Migrating to Ghost

Migrations between platforms are difficult, so we've compiled a list of resources about migrating to Ghost

Ghost imports from existing blogs via a custom JSON data format, described below. The import and export tools can be found on the 'labs' page in Ghost settings. The importer will accept either a JSON file, or a zip file containing a JSON file and the related images.

Existing Plugins


WordPress users can use the official Ghost WordPress Plugin to export data into a Ghost-compatible JSON format that can be imported quickly and easily in Ghost Admin.


Importing the JSON

Once you've generated the JSON go to the Labs Menu (/ghost/settings/labs/) on your blog to access the import form.

Importing Images

Ghost can import images within the provided zip. The images need to be located in a folder called content/images.

Rolling your own

If no export tools exist for your current blogging system you'll need to create one that generates a JSON file as described here. There is a full example at the end of this file. Please note that your final JSON file should have no comments in the final format. Those are only included here for readability and explanatory purposes.

JSON file structure

First and foremost, your JSON file must contain valid JSON. You can test your file is valid using the JSONLint online tool.

The file structure can optionally be wrapped in:

  "db": [...contents here...]

Both with and without are valid Ghost JSON files. But you must include a meta and a data object.

The meta object

"meta": {

The meta block expects two keys, exported_on and version. exported_on should be an epoch timestamp in milliseconds, version should be the Ghost version the import is valid for.

The data block

Ghost's JSON format mirrors the underlying database structure, rather than the API, as it allows you to override fields that the API would ignore.

"data": {
  "posts": [{...}, ...],
  "tags": [],
  "users": [],
  "posts_tags": [],
  "posts_authors": [],
  "roles_users": []

The data block contains all of the individual post, tag, and user resources that you want to import into your site, as well as the relationships between all of these resources. Each item that you include should be an array of objects.

Relationships can be defined between posts and tags, posts and users (authors) and between users and their roles.

IDs inside the file are relative to the file only, so if you have a post with id: 1 and a posts_tags object which references post_id: 1, then those two things will be linked, but they do not relate to the post with id: 1 in your database.


The only strictly required field when importing posts is the title. Ghost will automatically generate slugs and set every other field to the default or empty.

To import a valid post with content, published at a specific time, the bare minimum fields to provide are title, mobiledoc, status and published:

    "title": "my blog post title",
    "mobiledoc": "{\"version\":\"0.3.1\",\"atoms\":[],\"cards\":[],\"markups\":[],\"sections\":[[1,\"p\",[[0,[],0,\"You're live, nice!\"]]]]}",
    "status": "published",
    "published_at":  1283780649000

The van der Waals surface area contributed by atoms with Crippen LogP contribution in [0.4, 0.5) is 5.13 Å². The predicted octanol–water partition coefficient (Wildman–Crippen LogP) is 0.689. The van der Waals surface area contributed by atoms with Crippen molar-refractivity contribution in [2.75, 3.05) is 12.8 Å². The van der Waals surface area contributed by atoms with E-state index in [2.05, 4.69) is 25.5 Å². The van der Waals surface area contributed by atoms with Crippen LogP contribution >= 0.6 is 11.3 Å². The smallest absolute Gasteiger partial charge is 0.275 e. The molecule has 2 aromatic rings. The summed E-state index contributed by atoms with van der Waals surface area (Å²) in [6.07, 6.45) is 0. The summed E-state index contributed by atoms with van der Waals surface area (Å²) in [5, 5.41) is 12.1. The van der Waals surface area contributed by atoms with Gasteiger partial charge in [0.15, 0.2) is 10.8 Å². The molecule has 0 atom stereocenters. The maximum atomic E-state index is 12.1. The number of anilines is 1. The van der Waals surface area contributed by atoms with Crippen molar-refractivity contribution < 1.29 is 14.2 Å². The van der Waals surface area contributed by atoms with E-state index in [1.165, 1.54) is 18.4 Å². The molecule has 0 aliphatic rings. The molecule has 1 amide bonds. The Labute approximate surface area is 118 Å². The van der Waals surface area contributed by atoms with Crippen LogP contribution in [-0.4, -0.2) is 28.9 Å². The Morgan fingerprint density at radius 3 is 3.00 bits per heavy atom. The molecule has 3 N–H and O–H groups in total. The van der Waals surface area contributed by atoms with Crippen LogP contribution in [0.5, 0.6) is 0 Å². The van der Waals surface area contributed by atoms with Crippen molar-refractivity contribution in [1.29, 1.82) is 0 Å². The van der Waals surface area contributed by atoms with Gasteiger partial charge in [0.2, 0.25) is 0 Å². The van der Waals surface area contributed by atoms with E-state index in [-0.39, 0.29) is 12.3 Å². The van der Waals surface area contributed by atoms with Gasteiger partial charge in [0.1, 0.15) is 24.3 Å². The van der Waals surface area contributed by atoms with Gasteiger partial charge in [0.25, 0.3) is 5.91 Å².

The status field defaults to draft. Set it to published and set published_at to a past millisecond timestamp in order to import an already published post with the correct date. You can also set status to scheduled and set published_at to a future date to create a post that will be scheduled in future.

Mobiledoc is the data format used internally by Ghost to represent your content. See the section on mobiledoc below for more details on converting content.


Your import file must include both any users that you want to import and any users that you need to reference in the import file in relation to other resources.

Users with an email address that matches the email address of a existing user will not be duplicated or updated. Users with an unmatched email address will be imported, but their account will be locked so that they must reset their password to login.

Linking objects to users

To link your resources to a user, you would specify a user id relative to the user's id in the import file. So, if you have a user with id: 2 in your file, and a post with published_by: 2 that post will be set to be published by that user.

All users with unmatched email addresses are imported first. Once this is complete, the importer uses the relative ID from the import file to look up which user to link, and then uses the email address to find the correct user in the database. Therefore if you want to link objects to a user that is already in the database you can specify the bare minimum information for that user so that it can be mapped correctly:

"users": [{
   id: 35,
   name: "A User",
   email: "user@example.com"

If the importer is unable to find a reference for the user inside the import file, it will default to the Owner.

User Roles

All users are given the role of author by default. If you want to specify different roles, you can do so by providing a roles_users object, much like the posts_tags object. Please note that Ghost doesn't yet support importing roles, so in this case the role_id is always relative to the id in the database, rather than in the file.


        // epoch time in milliseconds
        "exported_on":  1388805572000,
        "version":      "2.14.0"
        "posts": [
                "id": 1,
                "title":         "my blog post title",
                "slug":          "my-blog-post-title", // Optional, will be generated by Ghost if missing